We conducted a single-center retrospective study in the Department of Respiratory Medicine, Juntendo University Hospital (Tokyo, Japan). The study protocol was approved by the independent ethics committee of the institutional review board in Juntendo University Hospital (No. 17-125).
Patients were selected who were pathologically and/or clinically diagnosed with sarcoidosis from 631 patients who had undergone EBUS-TBNA between February 2010 and December 2017. Sarcoidosis was diagnosed based on the criteria of “Diagnostic Standard and Guideline for Sarcoidosis 2015” established by the Japan Society of Sarcoidosis and other Granulomatous Disorders. Patient with a “pathological” or “clinical” diagnosis of sarcoidosis based on these criteria were enrolled in this study. Systemic evaluations for sarcoidosis to detect other organ’s lesions involving ocular, heart and brain were performed in pathological positive group and clinically highly suspected group.
EBUS-TBNA was performed using a convex endobronchial ultrasound bronchoscope probe (BF-UC260FW; Olympus, Tokyo, Japan) under the sedation by pethidine (17.5 mg/body) and midazolam (2–4 mg/body) in all enrolled patients. A dedicated 22-gauge needle (NA-201SX-4022; Olympus, Tokyo, Japan) was used for the punctures. EBUS-TBNA was performed without rapid on-site evaluation of samples. All procedures were performed as previously described (10).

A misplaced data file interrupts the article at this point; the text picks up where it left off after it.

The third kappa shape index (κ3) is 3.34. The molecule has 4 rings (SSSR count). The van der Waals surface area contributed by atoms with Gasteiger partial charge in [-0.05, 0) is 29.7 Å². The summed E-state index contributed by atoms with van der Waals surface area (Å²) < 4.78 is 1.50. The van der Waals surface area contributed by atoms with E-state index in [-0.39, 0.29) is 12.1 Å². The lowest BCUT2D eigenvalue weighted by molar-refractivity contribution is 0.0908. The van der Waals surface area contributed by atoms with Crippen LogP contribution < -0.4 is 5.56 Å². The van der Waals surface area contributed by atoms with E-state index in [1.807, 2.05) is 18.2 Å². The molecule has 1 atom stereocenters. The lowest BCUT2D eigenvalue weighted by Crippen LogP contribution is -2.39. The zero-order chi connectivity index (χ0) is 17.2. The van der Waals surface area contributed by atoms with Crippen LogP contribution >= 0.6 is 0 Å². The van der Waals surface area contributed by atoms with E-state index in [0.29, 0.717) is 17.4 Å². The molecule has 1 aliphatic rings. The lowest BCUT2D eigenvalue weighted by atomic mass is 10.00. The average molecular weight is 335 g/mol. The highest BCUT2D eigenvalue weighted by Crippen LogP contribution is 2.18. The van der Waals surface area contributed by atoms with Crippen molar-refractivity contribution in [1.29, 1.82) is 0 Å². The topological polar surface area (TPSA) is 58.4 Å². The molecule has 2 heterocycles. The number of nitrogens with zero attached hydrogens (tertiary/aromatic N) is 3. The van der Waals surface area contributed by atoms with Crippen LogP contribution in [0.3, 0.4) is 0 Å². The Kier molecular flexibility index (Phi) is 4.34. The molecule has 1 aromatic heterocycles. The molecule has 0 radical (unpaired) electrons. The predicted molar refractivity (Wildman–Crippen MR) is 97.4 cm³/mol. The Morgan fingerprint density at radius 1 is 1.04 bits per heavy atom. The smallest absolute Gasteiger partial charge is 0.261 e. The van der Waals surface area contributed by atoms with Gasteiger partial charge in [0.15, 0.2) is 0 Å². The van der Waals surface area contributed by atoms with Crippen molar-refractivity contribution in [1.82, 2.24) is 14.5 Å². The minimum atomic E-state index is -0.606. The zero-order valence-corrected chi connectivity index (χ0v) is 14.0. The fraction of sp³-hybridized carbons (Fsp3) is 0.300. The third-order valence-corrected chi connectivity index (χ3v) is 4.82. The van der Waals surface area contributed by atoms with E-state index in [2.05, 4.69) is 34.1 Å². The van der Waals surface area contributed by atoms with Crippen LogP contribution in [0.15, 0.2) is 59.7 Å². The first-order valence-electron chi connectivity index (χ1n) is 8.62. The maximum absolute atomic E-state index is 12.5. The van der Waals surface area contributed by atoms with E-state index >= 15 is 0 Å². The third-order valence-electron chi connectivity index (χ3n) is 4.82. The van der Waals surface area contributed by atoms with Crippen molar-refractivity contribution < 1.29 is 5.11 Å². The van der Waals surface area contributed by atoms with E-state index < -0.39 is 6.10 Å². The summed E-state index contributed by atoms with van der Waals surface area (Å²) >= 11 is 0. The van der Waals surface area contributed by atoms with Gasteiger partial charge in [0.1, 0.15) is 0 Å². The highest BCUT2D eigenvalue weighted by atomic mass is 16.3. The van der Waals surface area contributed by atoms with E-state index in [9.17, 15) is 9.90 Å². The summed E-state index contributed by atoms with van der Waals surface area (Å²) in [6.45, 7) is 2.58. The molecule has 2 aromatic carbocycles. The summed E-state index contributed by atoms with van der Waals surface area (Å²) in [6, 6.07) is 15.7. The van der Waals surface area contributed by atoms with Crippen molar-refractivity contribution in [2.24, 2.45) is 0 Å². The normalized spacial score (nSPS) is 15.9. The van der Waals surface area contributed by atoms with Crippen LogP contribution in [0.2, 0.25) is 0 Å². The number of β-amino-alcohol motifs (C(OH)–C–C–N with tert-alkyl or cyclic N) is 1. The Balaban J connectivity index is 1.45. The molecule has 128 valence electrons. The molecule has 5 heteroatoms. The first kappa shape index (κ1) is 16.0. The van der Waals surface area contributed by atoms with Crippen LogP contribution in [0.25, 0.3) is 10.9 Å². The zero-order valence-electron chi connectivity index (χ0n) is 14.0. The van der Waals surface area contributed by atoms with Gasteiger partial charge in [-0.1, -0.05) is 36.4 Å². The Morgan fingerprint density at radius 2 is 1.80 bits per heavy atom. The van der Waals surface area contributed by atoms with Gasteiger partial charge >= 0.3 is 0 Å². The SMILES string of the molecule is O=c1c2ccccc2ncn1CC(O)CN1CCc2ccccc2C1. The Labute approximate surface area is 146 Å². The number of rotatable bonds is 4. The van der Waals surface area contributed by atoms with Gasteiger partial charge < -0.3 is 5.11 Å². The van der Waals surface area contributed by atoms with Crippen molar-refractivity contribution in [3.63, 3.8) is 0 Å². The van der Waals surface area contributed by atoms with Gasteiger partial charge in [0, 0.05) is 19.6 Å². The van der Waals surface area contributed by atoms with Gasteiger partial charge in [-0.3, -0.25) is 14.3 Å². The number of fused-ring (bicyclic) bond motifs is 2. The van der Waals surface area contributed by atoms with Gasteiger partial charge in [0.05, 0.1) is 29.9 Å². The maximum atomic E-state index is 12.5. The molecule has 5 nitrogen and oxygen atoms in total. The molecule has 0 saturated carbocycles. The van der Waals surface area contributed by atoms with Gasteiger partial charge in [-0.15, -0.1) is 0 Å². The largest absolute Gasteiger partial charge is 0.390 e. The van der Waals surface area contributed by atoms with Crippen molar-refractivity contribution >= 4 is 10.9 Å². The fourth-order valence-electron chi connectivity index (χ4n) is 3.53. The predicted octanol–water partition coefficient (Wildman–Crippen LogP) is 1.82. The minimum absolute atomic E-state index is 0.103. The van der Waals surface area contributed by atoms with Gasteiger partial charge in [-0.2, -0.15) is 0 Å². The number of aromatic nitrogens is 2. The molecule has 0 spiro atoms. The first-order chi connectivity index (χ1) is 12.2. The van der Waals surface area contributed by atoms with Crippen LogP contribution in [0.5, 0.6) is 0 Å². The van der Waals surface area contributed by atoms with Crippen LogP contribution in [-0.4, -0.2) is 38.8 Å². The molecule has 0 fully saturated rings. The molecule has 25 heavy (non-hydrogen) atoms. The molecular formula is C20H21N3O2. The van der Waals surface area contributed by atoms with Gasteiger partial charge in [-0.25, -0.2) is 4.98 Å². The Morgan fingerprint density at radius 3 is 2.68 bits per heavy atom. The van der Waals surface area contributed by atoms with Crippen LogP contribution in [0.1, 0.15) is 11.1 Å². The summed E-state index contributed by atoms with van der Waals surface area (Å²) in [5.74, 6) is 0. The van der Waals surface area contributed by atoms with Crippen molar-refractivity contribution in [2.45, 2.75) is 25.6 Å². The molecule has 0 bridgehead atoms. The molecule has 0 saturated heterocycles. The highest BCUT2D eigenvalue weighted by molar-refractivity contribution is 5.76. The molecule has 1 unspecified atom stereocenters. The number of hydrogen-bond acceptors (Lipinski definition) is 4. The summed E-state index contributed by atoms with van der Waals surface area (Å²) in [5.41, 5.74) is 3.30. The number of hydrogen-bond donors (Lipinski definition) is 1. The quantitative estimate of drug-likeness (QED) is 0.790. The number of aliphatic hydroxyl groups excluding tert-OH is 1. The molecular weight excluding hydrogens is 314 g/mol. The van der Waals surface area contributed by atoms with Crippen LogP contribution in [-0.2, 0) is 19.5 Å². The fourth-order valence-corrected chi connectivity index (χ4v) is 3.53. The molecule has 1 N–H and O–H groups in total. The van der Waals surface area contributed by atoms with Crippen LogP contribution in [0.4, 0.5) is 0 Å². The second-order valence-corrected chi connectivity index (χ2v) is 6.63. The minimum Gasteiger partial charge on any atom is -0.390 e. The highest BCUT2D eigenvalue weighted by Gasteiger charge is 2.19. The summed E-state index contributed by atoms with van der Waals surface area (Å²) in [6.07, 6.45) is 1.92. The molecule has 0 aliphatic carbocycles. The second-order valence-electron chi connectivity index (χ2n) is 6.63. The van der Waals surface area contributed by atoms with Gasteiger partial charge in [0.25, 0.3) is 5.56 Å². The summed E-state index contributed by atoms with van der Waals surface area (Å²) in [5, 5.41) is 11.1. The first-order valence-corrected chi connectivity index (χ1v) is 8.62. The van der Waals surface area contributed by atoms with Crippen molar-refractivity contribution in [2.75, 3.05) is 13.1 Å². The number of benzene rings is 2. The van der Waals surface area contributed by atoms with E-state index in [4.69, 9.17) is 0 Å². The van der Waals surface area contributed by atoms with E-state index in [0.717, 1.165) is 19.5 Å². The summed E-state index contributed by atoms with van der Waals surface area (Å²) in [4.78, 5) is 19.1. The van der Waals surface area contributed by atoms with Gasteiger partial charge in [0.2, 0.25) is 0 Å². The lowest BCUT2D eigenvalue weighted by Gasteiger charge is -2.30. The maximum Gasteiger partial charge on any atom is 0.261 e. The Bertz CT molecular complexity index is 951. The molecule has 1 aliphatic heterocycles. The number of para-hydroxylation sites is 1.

After evaluation of characteristics, patients and punctured lymph nodes were divided into groups of pathological positive and negative by EBUS-TBNA. We defined positive pathological findings as epithelioid granuloma without caseous necrosis. Univariate analyses of patients were performed on variables of age (5 years was regarded as 1 unit), gender, stage, total number of punctures per procedure, and the number of punctured lymph nodes. In addition, univariate analyses of punctured lymph nodes were performed on stage, short and long-axis diameter of the target lymph node, and total number of punctures per lymph node. We chose these parameters by referring to previous studies. We also included some parameters of basic characteristics. The short and long-axis diameters of the lymph node were measured using computerized tomography.